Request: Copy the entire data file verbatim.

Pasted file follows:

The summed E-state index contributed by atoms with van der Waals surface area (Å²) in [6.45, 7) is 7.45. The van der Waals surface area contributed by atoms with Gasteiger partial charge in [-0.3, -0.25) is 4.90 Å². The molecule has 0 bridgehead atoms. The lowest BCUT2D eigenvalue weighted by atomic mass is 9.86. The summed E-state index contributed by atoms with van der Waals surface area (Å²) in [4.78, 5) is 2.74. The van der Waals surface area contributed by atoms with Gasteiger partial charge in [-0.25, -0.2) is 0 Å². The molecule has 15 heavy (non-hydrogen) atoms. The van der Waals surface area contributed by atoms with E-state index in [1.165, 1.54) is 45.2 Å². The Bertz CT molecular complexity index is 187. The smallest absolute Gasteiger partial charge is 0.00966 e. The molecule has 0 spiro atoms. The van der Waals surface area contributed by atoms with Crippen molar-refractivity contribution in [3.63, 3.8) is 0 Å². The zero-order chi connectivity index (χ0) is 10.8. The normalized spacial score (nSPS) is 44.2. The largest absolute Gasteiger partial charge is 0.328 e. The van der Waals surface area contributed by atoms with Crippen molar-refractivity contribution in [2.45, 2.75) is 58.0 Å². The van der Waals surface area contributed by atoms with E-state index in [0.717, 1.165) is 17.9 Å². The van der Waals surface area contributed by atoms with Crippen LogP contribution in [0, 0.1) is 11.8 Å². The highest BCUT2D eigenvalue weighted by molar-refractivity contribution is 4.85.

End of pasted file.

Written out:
The summed E-state index contributed by atoms with van der Waals surface area (Å²) in [6.45, 7) is 7.45. The van der Waals surface area contributed by atoms with Gasteiger partial charge in [-0.3, -0.25) is 4.90 Å². The molecule has 0 bridgehead atoms. The lowest BCUT2D eigenvalue weighted by atomic mass is 9.86. The summed E-state index contributed by atoms with van der Waals surface area (Å²) in [4.78, 5) is 2.74. The van der Waals surface area contributed by atoms with Gasteiger partial charge in [-0.25, -0.2) is 0 Å². The molecule has 15 heavy (non-hydrogen) atoms. The van der Waals surface area contributed by atoms with E-state index in [1.165, 1.54) is 45.2 Å². The Bertz CT molecular complexity index is 187. The smallest absolute Gasteiger partial charge is 0.00966 e. The molecule has 0 spiro atoms. The van der Waals surface area contributed by atoms with Crippen molar-refractivity contribution in [3.63, 3.8) is 0 Å². The zero-order chi connectivity index (χ0) is 10.8. The normalized spacial score (nSPS) is 44.2. The largest absolute Gasteiger partial charge is 0.328 e. The van der Waals surface area contributed by atoms with Crippen molar-refractivity contribution in [2.45, 2.75) is 58.0 Å². The van der Waals surface area contributed by atoms with E-state index in [0.717, 1.165) is 17.9 Å². The van der Waals surface area contributed by atoms with Crippen LogP contribution in [0, 0.1) is 11.8 Å². The highest BCUT2D eigenvalue weighted by molar-refractivity contribution is 4.85.